Variable and absorption costing generate different levels of cost and net income in cost accounting, so it’s important to understand the differences so you can select a costing method to use internally for decision-making.

Say your business manufactures handsaws. Here is a summary of production, sales, and costs in Year 1.

 Production (units) 3,000 Sales (units) 2,500 Sales (at \$25 per unit) \$62,500 Fixed manufacturing costs \$21,000 All other product costs \$33,000

Because you didn’t sell all of your production, you created ending inventory:

Ending inventory = units produced – units sold
Ending inventory = 3,000 – 2,500
Ending inventory = 500

Your fixed manufacturing costs are \$7 per unit produced (\$21,000 ÷ 3,000 units). Absorption costing requires you to assign \$3,500 of fixed manufacturing costs to ending inventory (\$7 x 500 units). The next table outlines the profit in Year 1, comparing variable and absorption costing.

 Variable Costing Absorption Costing Sales (at \$25 per unit) \$62,500 \$62,500 Fixed manufacturing costs \$21,000 \$17,500 All other costs \$27,500 \$27,500 Total costs \$48,500 \$45,000 Profit \$14,000 \$17,500

Absorption costing deferred \$3,500 of fixed manufacturing costs. The fixed manufacturing costs are only \$17,500. You see that absorption costing has a \$3,500 higher profit (\$17,500 versus \$14,000).

In Year 2, assume that your sales and sales price are the same. You also sell all your production, plus the 500 units that were in ending inventory. Your sales (2,500 units) are 500 units more than your production (2,000 units). Because you produced less in Year 2, the all-other-cost number declines to \$22,500. Less production means less cost. Check out this next table.

 Production (units) 2,000 Sales (units) 2,500 Sales (at \$25 per unit) \$62,500 Fixed manufacturing costs \$21,000 All other costs \$22,500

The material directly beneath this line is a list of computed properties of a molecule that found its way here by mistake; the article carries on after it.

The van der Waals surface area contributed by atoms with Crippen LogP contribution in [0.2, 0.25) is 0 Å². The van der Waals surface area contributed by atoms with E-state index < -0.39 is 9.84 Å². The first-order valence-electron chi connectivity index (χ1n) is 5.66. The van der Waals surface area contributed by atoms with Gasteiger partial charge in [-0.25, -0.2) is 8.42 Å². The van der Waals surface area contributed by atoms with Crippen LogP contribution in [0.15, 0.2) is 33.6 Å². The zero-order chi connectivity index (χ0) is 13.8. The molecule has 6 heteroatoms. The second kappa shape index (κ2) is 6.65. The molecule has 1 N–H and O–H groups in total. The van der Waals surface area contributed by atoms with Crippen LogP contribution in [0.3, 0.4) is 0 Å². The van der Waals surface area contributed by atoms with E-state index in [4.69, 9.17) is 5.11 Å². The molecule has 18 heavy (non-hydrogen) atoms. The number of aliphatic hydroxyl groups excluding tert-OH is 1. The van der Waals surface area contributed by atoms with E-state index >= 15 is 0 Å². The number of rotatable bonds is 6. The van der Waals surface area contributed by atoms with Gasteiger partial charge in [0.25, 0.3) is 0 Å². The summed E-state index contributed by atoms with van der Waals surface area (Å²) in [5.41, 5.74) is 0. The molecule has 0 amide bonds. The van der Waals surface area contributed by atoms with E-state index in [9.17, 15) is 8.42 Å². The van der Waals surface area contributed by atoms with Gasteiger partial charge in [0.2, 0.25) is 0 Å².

Variable and absorption costing are the same if you sell all of your production. You don’t produce any ending inventory, so you don’t defer any fixed manufacturing costs into inventory items. Here is the profit in Year 2.

 Variable Costing Absorption Costing Sales (at \$25 per unit) \$62,500 \$62,500 Fixed manufacturing costs \$21,000 \$24,500 All other costs \$27,500 \$27,500 Total costs \$48,500 \$52,000 Profit \$14,000 \$10,500

Five hundred units from Year 1 ending inventory are sold in Year 2. In the third table, production of 2,000 is 500 units less than sales of 2,500. You had 500 units available for sale at the beginning of Year 2.

Fixed manufacturing costs for Year 2 are the same for both methods (\$21,000). However, absorption costing added the \$3,500 fixed manufacturing cost that was deferred in Year 1. The fixed manufacturing cost is \$24,500 (\$21,000 + \$3,500).

The variable costing profit in Year 2 is \$3,500 higher than the absorption costing profit (\$14,000 versus \$10,500). In Year 1, variable costing profit was \$3,500 lower than the absorption costing. When Year 1 ending inventory is sold in Year 2, absorption picks up the fixed manufacturing cost that was deferred.

Over two years, all the production is sold. The total profit over two years is the same for both costing methods.

You’re probably wondering about which method to use. Your profit eventually is the same under either method. In the long run, there is no advantage to using one method over another.

You should select a method and stick with it. By doing so, you’re applying the principle of consistency. For a financial statement reader to compare your results year by year, you need to use the same method. It’s the old idea of an apples-to-apples comparison.